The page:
Workplace safety posters can be a chore. Most people don’t like to read, which defeats their purpose. Additionally, companies make the mistake of placing posters on already-cluttered safety boards where they get lost in the shuffle. Thus, they become a waste of money and resources.
But if you have a solid workplace safety program in place, safety posters can be an excellent tool for emphasizing the talking points of your program. Here’s a list of tips to make your posters more effective.
Consider Their Placement
Placement is vital. For example, the production line isn’t a great place to hang a poster because employees aren’t allowed to “stand around.”
In addition, standing around on a busy production line poses a bevy of safety risks all on its own. Therefore, it’s prudent to put these posters in high-traffic areas where there’s a good chance they’ll be read. The following places are ideal for the placement of your posters:
- Busy hallways
- Near the time clock
Janet I. suggests on LinkedIn to hang them behind the toilet with a simple graphic and equally simple yet effective text. Why? People have the opportunity to be less distracted and actually read a work safety poster. The more straight to the point, the better. Overloading safety posters for work with convoluted wording and busy imagery can bog down the message you’re trying to get across.
Another unique placement idea to consider comes from Marcus G.: place your posters upside down. This will “improve your connection ratio.” Naturally, they’ll question why the poster is upside down, and it may intrigue them enough to stop and read it.
Rotate Them Every So Often
Leaving a poster in one spot for an extended period of time ensures that it’ll fade into the background. Your employees will stop noticing it. Hang your posters in new locations. Perhaps you could start with the bathrooms and work your way to the break rooms.
By rotating your safety posters, you’re making sure that the messaging reaches a new set of eyes. You can solidify the “life cycle” of your posters via your monthly safety meetings, but always err on the side of caution. If you feel it’s been up for too long, move it.
Of course, these differ from your standard labor law posters. Those updates aren’t decided by you.
Use Them as a Supplement
The main objective of the safety poster is to reinforce safety training. Don’t be afraid to use them as a supplemental tool for your team meetings. When your workers see a poster, they should remember a helpful tip they learned in a safety meeting or be reminded of a hazard they were told to avoid.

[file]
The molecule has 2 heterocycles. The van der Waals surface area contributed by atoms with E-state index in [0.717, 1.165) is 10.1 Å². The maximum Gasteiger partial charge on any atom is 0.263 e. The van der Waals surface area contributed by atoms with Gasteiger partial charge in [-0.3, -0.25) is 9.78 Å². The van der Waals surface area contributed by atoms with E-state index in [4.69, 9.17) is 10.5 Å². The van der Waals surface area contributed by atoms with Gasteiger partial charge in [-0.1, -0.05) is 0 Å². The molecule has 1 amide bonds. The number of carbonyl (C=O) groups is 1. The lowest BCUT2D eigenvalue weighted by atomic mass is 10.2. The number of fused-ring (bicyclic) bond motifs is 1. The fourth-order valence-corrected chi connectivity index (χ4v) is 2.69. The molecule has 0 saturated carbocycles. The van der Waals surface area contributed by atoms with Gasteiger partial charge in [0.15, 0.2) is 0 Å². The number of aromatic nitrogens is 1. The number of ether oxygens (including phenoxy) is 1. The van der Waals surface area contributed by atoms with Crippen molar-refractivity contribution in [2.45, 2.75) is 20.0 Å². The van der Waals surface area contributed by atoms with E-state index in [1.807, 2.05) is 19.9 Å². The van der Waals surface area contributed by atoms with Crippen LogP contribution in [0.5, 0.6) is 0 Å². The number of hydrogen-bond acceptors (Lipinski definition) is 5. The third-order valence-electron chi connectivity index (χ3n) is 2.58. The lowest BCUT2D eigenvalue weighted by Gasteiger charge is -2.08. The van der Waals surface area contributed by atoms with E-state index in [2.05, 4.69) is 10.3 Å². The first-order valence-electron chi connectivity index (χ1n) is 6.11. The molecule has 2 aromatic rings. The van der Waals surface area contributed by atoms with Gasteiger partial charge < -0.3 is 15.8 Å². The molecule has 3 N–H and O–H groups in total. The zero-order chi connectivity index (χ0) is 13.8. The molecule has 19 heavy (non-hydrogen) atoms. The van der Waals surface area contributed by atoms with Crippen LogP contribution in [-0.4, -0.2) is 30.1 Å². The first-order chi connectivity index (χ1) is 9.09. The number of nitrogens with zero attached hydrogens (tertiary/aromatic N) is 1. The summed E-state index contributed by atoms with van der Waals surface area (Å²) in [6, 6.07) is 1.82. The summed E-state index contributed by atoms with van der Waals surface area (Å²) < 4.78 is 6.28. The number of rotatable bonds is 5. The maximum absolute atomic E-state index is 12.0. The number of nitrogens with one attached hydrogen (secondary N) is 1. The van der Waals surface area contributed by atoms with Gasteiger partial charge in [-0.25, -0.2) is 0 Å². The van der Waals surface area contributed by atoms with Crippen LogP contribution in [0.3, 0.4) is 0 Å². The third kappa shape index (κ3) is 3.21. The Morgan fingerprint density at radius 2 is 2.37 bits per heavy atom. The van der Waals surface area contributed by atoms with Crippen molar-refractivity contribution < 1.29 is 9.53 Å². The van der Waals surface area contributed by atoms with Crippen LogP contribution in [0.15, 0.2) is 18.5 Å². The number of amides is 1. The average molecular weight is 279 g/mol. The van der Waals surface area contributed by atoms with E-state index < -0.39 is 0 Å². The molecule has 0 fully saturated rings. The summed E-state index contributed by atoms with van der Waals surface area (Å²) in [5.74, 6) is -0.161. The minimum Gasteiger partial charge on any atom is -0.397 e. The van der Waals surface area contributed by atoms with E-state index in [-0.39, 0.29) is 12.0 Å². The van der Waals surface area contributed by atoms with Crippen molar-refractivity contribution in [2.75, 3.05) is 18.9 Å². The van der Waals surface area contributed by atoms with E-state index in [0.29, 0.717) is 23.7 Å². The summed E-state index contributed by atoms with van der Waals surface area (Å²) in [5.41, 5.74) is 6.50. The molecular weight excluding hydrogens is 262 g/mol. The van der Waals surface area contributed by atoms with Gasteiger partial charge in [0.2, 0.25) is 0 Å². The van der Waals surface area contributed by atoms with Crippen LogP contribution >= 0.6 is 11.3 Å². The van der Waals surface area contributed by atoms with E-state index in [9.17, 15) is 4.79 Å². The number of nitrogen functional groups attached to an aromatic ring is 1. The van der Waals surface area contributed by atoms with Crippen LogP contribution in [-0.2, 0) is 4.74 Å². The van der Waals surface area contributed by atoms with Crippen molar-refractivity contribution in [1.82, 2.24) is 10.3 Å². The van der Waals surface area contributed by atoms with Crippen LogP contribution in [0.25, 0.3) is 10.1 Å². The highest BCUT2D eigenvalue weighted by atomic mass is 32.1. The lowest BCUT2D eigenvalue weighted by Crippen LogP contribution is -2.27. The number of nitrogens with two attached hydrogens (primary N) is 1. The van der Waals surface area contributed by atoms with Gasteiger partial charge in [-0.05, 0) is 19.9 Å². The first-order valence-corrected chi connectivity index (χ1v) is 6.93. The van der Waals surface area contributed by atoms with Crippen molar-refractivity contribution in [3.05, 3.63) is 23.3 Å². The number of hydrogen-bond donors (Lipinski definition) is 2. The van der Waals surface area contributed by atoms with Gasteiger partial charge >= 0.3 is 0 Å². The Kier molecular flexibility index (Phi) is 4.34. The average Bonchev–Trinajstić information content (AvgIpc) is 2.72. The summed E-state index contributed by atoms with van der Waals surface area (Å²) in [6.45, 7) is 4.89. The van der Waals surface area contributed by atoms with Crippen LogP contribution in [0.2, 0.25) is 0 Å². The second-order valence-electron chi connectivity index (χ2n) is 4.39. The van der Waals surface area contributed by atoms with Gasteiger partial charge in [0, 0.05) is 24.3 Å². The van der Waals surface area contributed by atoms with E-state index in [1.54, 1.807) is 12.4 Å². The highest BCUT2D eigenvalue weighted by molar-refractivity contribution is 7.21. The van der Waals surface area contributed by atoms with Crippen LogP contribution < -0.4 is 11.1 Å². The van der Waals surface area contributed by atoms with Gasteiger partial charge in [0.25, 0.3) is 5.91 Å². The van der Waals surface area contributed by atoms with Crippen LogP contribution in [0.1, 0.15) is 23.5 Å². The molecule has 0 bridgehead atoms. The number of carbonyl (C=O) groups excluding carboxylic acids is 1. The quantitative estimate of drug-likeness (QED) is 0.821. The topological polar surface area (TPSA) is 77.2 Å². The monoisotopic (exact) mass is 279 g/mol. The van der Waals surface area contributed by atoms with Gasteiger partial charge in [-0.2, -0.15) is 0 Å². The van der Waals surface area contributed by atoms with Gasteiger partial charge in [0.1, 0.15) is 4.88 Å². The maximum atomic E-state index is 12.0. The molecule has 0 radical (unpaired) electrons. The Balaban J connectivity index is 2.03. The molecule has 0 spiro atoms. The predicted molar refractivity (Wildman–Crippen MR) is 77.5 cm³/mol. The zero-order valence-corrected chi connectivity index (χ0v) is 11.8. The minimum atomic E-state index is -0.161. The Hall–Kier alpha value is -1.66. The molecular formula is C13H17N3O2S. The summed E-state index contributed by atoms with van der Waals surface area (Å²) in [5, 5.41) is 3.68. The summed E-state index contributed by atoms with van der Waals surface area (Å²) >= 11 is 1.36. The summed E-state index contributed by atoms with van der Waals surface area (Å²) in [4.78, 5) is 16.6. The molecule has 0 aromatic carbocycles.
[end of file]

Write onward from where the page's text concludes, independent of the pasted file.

If you employ the use of safety posters in your meetings, be sure to have them posted in plain sight. Reference them throughout the meeting, and explain their messaging. It’s easier for people to absorb that message if there’s context provided for it.
Occupational Safety and Health Administration (OSHA) has plenty of workplace safety posters for those who need them. This OSHA workplace poster about fall prevention is a useful starting point in terms of implementing posters into your team meetings. However, as mentioned later in this post, it may too easily be ignored for its lengthy content all in one post.
One Idea Per Poster
You’ve undoubtedly heard of the acronym K.I.S.S: Keep It Simple, Stupid. Now, this isn’t meant to insult, but merely serve as a reminder for when you’re using safety posters. Referring to the point above about bathroom signs and the OSHA poster, there should be only one message per poster.
For example, if your poster is about the importance of proper personal protective equipment (PPE) on the floor, just convey that. Your employees are more apt to commit that one idea to memory without the added confusion of reading multiple messages on one poster.
Make Your Workplace Safety Posters “Stand Out”
While it’s important to keep things simple, you can also make your posters entertaining or eye-catching. David D. mentions in a Slice LinkedIn discussion that relevant internet memes can be a great tool in this regard. Memes are humorous and topical. They can also keep your workers invested in the point presented and prevent your posters from going “stale.”
Employees may connect more with the posters if their participation is encouraged, too. As noted by Janet I. in the same LinkedIn discussion, consider asking your employees to make suggestions and/or design their own posters for your workplace. You can reward prizes for the best posters as well. This not only gets them involved in the process, but also encourages them to retain safety knowledge. Sometimes the best learning process is the hands-on approach.
Don’t Convey New Ideas
Learning can be an arduous and lengthy ordeal. Posters shouldn’t be utilized to convey new ideas. Again, they’re more supplementary—an echo of what’s already been taught. You can’t rely on them to teach new things.
In conclusion, workplace safety posters can be effective tools as long as you don’t succumb to common pitfalls when putting them to use. Keep them simple, rotate them when necessary, encourage your team members to be active participants, and place them where they’ll be seen.
How can I successfully implement new safety initiatives?
How do I get buy-in from management and workers?
What’s the best way to build trust and rapport?
Should EHS be a C-Suite position?
We explore these questions and more on the Safety Labs by Slice podcast. Check us out using the links below.